The coroner’s office has identified an 87-year-old Lake County man who died of rabies after he was bitten by a bat while sleeping.
Thomas Krob, 87, of unincorporated Spring Grove, died on September 20 at Northwestern Medicine Hospital in McHenry, according to the McHenry County Coroner’s Office.
On Tuesday, the Centers for Disease Control and Prevention (CDC) confirmed Krob’s diagnosis after testing at its lab.
Krob awoke to a bat on his neck in mid-August, according to the Lake County Health Department.
“Our office has confirmed that Mr. Krob contracted rabies after being bit by a bat at his home,” the coroner’s office said.
The bat was captured and tested positive for rabies, health officials said.
Wildlife experts also found a bat colony in the man’s home, which is in unincorporated Spring Grove in Lake County.
The man was advised he needed to start postexposure rabies treatment, but he declined.
One month later, the man started to experience symptoms consistent with rabies, including neck pain, headache, difficulty controlling his arms, finger numbness and difficulty speaking, health officials said.
The man later died. Individuals who had contact with his secretions were assessed and given rabies preventive treatment as needed.
It is the first human case of rabies in Illinois since 1954, health officials said.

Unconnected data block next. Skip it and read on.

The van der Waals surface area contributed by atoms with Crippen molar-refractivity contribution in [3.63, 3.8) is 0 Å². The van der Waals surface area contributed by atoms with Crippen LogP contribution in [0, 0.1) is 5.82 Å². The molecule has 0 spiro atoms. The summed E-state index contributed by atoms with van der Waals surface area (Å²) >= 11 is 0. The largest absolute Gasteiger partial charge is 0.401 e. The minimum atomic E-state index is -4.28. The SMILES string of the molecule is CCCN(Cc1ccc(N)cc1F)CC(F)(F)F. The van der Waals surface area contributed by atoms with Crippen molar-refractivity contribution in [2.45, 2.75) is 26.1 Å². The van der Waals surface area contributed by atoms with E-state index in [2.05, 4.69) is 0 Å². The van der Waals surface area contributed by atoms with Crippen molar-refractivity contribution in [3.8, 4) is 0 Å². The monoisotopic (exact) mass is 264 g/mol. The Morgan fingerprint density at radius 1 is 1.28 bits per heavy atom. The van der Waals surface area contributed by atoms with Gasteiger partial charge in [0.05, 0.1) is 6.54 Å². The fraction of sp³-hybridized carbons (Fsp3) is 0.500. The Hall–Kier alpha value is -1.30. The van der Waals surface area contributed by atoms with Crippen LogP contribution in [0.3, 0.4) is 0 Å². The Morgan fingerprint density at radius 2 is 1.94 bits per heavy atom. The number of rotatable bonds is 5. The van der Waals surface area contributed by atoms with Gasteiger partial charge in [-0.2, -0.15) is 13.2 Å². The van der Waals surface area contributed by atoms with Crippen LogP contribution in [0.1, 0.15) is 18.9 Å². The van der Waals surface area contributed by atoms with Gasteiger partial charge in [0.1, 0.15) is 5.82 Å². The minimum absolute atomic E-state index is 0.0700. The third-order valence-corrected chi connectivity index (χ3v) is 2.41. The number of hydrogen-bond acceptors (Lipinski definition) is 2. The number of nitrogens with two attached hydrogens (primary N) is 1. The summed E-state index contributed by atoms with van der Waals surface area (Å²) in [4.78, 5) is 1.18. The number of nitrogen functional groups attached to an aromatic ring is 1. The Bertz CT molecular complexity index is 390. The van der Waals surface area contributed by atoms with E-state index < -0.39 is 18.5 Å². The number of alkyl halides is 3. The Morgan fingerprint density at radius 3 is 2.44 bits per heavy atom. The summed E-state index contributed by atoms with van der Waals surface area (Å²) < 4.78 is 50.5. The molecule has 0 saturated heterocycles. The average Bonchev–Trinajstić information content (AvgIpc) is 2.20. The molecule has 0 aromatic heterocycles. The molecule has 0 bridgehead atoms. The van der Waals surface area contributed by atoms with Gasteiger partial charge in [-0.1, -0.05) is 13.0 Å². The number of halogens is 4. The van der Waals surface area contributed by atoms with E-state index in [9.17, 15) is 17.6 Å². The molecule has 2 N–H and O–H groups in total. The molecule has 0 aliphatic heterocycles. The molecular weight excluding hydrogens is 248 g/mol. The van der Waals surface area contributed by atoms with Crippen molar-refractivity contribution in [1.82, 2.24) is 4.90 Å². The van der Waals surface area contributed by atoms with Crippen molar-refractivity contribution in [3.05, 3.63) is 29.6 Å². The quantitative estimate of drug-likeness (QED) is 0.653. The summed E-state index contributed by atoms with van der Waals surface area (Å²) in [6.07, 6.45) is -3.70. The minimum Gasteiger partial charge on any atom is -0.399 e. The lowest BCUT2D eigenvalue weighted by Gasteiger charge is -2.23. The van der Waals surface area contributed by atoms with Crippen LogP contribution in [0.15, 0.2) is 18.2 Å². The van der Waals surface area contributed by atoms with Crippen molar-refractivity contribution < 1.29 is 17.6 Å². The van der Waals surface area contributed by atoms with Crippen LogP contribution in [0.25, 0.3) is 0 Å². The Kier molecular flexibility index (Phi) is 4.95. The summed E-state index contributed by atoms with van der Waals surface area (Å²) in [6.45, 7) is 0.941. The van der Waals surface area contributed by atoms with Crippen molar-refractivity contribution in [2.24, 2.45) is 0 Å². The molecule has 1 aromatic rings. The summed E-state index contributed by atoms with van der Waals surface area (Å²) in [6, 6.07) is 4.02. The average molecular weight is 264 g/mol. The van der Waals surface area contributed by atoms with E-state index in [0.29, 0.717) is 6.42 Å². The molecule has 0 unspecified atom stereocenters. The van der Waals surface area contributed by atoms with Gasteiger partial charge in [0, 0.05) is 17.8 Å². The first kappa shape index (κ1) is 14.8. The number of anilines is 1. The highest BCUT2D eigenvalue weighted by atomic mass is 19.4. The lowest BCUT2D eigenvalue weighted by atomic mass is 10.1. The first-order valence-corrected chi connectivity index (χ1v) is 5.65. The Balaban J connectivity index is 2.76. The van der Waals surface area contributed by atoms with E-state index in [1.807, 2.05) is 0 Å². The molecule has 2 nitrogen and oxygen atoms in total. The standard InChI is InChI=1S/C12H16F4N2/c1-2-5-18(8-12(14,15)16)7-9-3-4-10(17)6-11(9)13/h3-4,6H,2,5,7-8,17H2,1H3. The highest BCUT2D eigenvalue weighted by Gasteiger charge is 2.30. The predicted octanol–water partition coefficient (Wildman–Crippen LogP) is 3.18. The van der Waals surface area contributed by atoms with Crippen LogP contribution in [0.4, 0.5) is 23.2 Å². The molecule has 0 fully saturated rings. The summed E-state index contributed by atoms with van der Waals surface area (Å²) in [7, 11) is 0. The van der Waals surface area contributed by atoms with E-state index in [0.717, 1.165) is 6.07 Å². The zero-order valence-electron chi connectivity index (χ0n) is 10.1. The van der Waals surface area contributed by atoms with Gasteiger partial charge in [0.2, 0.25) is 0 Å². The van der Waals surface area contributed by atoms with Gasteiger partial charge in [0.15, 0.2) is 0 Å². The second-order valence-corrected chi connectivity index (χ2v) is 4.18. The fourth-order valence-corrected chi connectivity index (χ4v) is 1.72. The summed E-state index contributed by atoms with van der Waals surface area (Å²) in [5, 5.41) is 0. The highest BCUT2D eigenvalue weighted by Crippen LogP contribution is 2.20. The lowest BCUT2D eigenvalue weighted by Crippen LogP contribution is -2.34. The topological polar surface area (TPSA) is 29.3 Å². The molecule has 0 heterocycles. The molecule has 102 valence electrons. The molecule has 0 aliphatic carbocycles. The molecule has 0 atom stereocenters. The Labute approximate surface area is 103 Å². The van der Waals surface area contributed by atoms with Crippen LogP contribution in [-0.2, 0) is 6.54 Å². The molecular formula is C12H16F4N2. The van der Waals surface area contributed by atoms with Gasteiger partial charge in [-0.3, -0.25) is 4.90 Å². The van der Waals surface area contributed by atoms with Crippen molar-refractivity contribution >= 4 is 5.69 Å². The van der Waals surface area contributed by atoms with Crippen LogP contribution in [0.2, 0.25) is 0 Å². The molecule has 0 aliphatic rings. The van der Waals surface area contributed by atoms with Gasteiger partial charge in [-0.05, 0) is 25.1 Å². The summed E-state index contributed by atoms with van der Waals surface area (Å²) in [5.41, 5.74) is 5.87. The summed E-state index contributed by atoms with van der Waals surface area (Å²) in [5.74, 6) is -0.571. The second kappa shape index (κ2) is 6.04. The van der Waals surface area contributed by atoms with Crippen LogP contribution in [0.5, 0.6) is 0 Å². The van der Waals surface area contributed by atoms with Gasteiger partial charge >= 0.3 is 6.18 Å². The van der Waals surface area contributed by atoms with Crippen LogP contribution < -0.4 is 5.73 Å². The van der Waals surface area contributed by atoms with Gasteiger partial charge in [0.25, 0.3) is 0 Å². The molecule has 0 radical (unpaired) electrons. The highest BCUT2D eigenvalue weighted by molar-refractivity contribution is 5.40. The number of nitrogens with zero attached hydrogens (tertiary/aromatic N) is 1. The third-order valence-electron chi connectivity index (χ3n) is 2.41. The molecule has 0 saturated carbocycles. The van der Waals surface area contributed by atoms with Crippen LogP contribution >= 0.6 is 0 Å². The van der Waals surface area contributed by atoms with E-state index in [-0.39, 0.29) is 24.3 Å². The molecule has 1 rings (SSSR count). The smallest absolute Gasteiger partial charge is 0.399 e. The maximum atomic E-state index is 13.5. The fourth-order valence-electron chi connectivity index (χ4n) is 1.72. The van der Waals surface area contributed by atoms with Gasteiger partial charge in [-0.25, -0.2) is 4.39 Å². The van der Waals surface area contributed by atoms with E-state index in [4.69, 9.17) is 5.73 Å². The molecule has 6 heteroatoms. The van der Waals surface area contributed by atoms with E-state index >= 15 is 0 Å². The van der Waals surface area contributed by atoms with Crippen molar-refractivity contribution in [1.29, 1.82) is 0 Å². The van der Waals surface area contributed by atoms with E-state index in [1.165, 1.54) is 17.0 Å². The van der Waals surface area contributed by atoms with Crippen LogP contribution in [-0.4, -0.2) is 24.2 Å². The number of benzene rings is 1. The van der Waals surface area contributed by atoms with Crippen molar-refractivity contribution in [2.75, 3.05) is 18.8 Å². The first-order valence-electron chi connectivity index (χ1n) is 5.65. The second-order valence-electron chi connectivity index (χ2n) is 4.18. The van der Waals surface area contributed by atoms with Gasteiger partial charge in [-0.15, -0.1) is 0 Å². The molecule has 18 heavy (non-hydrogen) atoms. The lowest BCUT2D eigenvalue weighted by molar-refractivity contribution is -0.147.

“Sadly, this case underscores the importance of raising public awareness about the risk of rabies exposure in the United States,” Lake County Health Department Executive Director Mark Pfister said.
“Rabies infections in people are rare in the United States; however, once symptoms begin, rabies is almost always fatal, making it vital that an exposed person receive appropriate treatment to prevent the onset of rabies as soon as possible,” Pfister added.
Cases of human rabies are rare in the United States, with only one to three cases reported each year, health officials said.
However, exposure to rabies is still common with an estimated 60,000 Americans receiving post-exposure vaccination series each year.
The rabies virus infects the central nervous system, which ultimately causes disease in the brain. Without treatment, rabies is typically fatal.
According to health officials, bats are the most commonly identified species with rabies in Illinois.
30 bats have tested positive for rabies in Illinois so far this year. Out of more than 1,000 bats tested for rabies each year in the state, 3% come back positive for rabies.
Health officials say if you find yourself in close proximity to a bat and you are not sure if you have been exposed, do not release the bat as it should be captured by animal control for rabies testing.
Anyone who may have been exposed to rabies should call their doctor or local health department. It is not possible to tell if a bat has rabies just by looking at it, health officials say.
Illinois Department of Public Health Director Dr. Ngozi Ezike said, “Rabies has the highest mortality rate of any disease. However, there is life-saving treatment for individuals who quickly seek care after being exposed to an animal with rabies.”
“If you think you may have been exposed to rabies, immediately seek medical attention and follow the recommendations of health care providers and public health officials,” Ezike added.